Darius Devas shines a spotlight on youth mental health in ‘The Common Thread’
Byron Bay filmmaker Darius Devas has partnered with organisations like headspace and the Centre for Rural and Remote Mental Health (CRRMH) to help amplify the message of his new documentary series, The Common Thread.
The 6 x 5-8 minute series, backed by Screen Australia, sees Devas travel across the country to meet young people who open up their about their mental ill health.
The first episode was released online via Instagram, Facebook and YouTube on Tuesday evening, with subsequent eps to be released weekly. Every episode will go out through Devas’ Being Here channels and headspace and CRRMH’s social pages. A half an hour version will also air on ABC’s Compass during Mental Health Week in October.
Devas is pleased with the dual release; the online roll out will help hit the series’ target audience – 18-35 year olds – where they are most likely to be watching content, while the ABC broadcast will then reach a older, secondary audience – perhaps the target audience’s parents.
The first episode sees Devas open up about his own experiences with anxiety and the loss of his friend, Indigenous poet Alice Eather, to suicide.
Devas, who has also made other short form doc series like Goa Hippy Tribe, which won the SXSW Interactive Award in 2012, hopes The Common Thread will spark a conversation about mental health, and allow people to see they’re not alone.
“When we talk about it, it doesn’t make it go away, but it really helps to feel empowered to work with it, and feel part of a bigger picture – rather than just in a little siloed, isolated place that I know I’ve been in and I know I’ve seen a lot of other people be in as well.”
Devas was able to engage partners like headspace, Sane and CRRMH during development after cutting together a trailer with footage of Alice from a previous project, The Word: Rise of the Slam Poets, and an interview with her father Michael.
The organisations’ involvement in the project helped to validate it when looking for production finance and in sourcing interviewees, and ensured the series was safe and appropriate for audiences.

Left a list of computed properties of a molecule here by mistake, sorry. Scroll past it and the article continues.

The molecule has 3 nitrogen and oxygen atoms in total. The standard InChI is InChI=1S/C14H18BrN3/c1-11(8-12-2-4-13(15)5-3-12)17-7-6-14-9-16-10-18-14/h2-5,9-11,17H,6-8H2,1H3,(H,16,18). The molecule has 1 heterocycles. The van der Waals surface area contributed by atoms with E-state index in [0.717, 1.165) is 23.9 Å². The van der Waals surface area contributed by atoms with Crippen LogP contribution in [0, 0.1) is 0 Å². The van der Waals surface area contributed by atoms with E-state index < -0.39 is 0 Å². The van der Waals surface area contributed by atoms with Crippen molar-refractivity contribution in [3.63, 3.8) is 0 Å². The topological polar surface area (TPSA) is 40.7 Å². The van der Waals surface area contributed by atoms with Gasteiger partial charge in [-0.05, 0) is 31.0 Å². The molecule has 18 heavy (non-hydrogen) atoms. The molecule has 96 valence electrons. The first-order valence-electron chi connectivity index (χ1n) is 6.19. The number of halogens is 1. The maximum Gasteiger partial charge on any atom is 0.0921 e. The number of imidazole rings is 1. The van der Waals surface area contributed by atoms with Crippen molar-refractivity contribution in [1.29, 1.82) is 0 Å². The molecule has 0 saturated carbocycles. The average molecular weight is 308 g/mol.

The partners also play a critical role in distribution, with each cross-posting the series on their own Facebook pages.
Devas predicts in the lead-up to the Compass screening they will do a large social media push of the series again, informed by analytics from the initial roll out.
“What’s great about [this series] is that it’s evergreen content, so we can continue to keep pushing it out there at key periods to engage new audiences who may not have seen it yet.”
While the series was made on a small budget, Devas has chosen to put much of his resources into marketing, knowing how difficult it is to cut through online.
In addition to the full episodes, he has cut individual profiles that he is also releasing via social media; prior to the roll-out of the first ep he released a profile on Otis Carey, an Indigenous artist and surfer, who talks about his experiences with depression.
The film team is still developing social impact campaign goals for the project, however, they hope to tour it regionally and are working on developing an educational package for high schools. In this regard, they are still trying to raise finance for the impact campaign via the Documentary Australia Foundation.
“If this can stop one person from deciding to make that final action, this project has been a complete success. I’ll never know that, but at the same time, that is a really strong intention of mine. That someone may just think, ‘Hey, there are other ways in which to think about this, or there are other paths to take.’ I’ll never know that, but it is definitely a big motivation for me to want to share these stories, and I do think they’re really useful for people who are struggling and don’t yet have a community or the resources to understand how to manage what’s going on for them.”
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Watch the first episode of The Common Thread here: